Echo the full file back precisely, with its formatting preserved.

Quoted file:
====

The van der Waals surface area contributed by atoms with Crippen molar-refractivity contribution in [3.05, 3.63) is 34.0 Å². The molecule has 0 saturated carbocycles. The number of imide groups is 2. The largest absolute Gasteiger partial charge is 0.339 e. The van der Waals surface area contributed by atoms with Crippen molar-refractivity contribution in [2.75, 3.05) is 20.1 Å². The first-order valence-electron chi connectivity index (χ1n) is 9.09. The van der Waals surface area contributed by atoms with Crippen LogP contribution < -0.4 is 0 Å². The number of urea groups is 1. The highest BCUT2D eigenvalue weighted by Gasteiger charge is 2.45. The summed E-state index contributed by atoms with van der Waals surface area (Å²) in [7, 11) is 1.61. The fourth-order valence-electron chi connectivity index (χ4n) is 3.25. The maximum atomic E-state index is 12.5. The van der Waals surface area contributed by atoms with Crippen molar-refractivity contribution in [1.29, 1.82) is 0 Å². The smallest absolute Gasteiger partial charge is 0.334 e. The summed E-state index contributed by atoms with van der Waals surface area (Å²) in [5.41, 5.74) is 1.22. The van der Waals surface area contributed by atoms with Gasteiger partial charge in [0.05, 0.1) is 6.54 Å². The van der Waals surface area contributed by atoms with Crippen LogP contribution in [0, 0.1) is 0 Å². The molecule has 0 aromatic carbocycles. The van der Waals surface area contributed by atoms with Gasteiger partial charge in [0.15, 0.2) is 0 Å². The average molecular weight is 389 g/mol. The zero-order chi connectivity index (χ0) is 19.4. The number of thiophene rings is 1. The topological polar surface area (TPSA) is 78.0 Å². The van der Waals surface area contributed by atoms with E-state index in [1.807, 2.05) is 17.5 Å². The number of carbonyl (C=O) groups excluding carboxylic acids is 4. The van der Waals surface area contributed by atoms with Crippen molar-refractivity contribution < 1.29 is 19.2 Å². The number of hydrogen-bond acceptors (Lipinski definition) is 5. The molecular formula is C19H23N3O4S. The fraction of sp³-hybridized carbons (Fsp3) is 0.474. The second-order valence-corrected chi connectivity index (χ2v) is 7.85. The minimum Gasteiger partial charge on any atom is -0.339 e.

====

The van der Waals surface area contributed by atoms with Crippen molar-refractivity contribution in [3.05, 3.63) is 34.0 Å². The molecule has 0 saturated carbocycles. The number of imide groups is 2. The largest absolute Gasteiger partial charge is 0.339 e. The van der Waals surface area contributed by atoms with Crippen molar-refractivity contribution in [2.75, 3.05) is 20.1 Å². The first-order valence-electron chi connectivity index (χ1n) is 9.09. The van der Waals surface area contributed by atoms with Crippen LogP contribution < -0.4 is 0 Å². The number of urea groups is 1. The highest BCUT2D eigenvalue weighted by Gasteiger charge is 2.45. The summed E-state index contributed by atoms with van der Waals surface area (Å²) in [7, 11) is 1.61. The fourth-order valence-electron chi connectivity index (χ4n) is 3.25. The maximum atomic E-state index is 12.5. The van der Waals surface area contributed by atoms with Crippen molar-refractivity contribution in [1.29, 1.82) is 0 Å². The smallest absolute Gasteiger partial charge is 0.334 e. The summed E-state index contributed by atoms with van der Waals surface area (Å²) in [5.41, 5.74) is 1.22. The van der Waals surface area contributed by atoms with Gasteiger partial charge in [0.05, 0.1) is 6.54 Å². The van der Waals surface area contributed by atoms with Crippen LogP contribution in [0, 0.1) is 0 Å². The molecule has 0 aromatic carbocycles. The van der Waals surface area contributed by atoms with Gasteiger partial charge in [0.15, 0.2) is 0 Å². The average molecular weight is 389 g/mol. The zero-order chi connectivity index (χ0) is 19.4. The number of thiophene rings is 1. The topological polar surface area (TPSA) is 78.0 Å². The van der Waals surface area contributed by atoms with E-state index in [1.807, 2.05) is 17.5 Å². The number of carbonyl (C=O) groups excluding carboxylic acids is 4. The van der Waals surface area contributed by atoms with Crippen molar-refractivity contribution < 1.29 is 19.2 Å². The number of hydrogen-bond acceptors (Lipinski definition) is 5. The molecular formula is C19H23N3O4S. The fraction of sp³-hybridized carbons (Fsp3) is 0.474. The second-order valence-corrected chi connectivity index (χ2v) is 7.85. The minimum Gasteiger partial charge on any atom is -0.339 e.